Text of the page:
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Data Breach Barrage Chips Away Westchester Shoppers' Sense of Security

Norma Habraneck, who works at Mamaroneck High School, is using her credit cards sparingly this holiday season to avoid any potential data breaches. Photo Credit: Brian Donnelly
Jo-Anne Vaccaro, left, says she is confident retailers and banks are doing what they can to prevent future data breaches. Photo Credit: Brian Donnelly

WESTCHESTER COUNTY, N.Y. – Every time Norma Habraneck swipes her credit card she immediately checks her statement for any fraudulent activity, a habit the Mamaroneck High School employee started in response to the onslaught of data breaches at major retailers like Target, Neiman Marcus and Michaels.

The number of hacks has topped 600 in the last year alone , according to the Identity Theft Resource Center, and compromised the credit and debit card information for hundreds of millions of consumers. This includes former New Rochelle resident Jo-Anne Vaccaro, who bought some plants at Home Depot this past summer when a breach exposed 56 million shoppers to possible fraudulent activity.

“The bank called me and said the store you shopped in was compromised and we need to give you a new card,” she said while Christmas shopping at the Galleria Mall in White Plains.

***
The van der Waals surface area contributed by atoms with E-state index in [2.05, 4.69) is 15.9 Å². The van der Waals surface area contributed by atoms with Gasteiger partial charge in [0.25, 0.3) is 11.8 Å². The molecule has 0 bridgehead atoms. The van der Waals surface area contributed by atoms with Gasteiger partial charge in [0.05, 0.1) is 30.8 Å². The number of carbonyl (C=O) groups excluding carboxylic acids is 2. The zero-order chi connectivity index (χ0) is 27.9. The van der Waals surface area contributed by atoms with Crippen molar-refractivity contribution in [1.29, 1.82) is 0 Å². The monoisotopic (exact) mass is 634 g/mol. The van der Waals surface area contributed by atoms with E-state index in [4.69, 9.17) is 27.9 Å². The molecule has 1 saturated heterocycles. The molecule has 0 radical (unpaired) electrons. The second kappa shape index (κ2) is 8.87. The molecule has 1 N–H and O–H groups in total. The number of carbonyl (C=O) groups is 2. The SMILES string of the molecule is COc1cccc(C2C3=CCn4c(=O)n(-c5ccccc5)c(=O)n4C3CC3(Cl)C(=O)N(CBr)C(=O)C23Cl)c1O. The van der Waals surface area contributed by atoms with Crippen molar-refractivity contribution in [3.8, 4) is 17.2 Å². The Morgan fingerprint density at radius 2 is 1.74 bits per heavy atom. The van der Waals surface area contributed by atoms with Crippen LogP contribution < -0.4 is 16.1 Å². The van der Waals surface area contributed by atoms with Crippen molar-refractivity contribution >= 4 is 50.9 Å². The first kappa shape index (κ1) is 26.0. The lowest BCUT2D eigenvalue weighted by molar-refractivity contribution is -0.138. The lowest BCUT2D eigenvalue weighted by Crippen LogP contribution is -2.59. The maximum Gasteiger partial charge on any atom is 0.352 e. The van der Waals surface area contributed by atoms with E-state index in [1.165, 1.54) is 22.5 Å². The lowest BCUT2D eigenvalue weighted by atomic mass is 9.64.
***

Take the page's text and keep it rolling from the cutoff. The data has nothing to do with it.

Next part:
Vaccaro avoided any fraudulent charges, and her new HSBC credit card came equipped with chip and pin technology, which offers greater protection against data breaches than the magnetic stripe cards. But, it's used by only 2 percent of Americans.

That number is expected to jump thanks to an Oct. 1, 2015 deadline for banks to upgrade to chip technology and retailers to install terminals that accommodate it. Those who don’t will be on the hook for any fraud.

JP Morgan Chase announced it will issue chip and pin cards this year. Target, Home Depot, Walgreens and Walmart have said they will be ready to accept chip and pin cards by the beginning of 2015.

Investigator Mark Donchek, of the New York State Police Cyber Analysis Unit, told Daily Voice this is a step in the right direction.

“Once the technology is fully implemented it's going to make it more difficult for people to utilize stolen credit card data in the United States,” he said.

Until then, shoppers have to decide whether paying with a card is worth the risk. If you do pay with plastic, Donchek advices that you use credit instead of ATM cards since the account holder is responsible for the loss until the investigation is complete.

Vaccaro is following that advice.

“In this day and age you have to be proactive,” she said.

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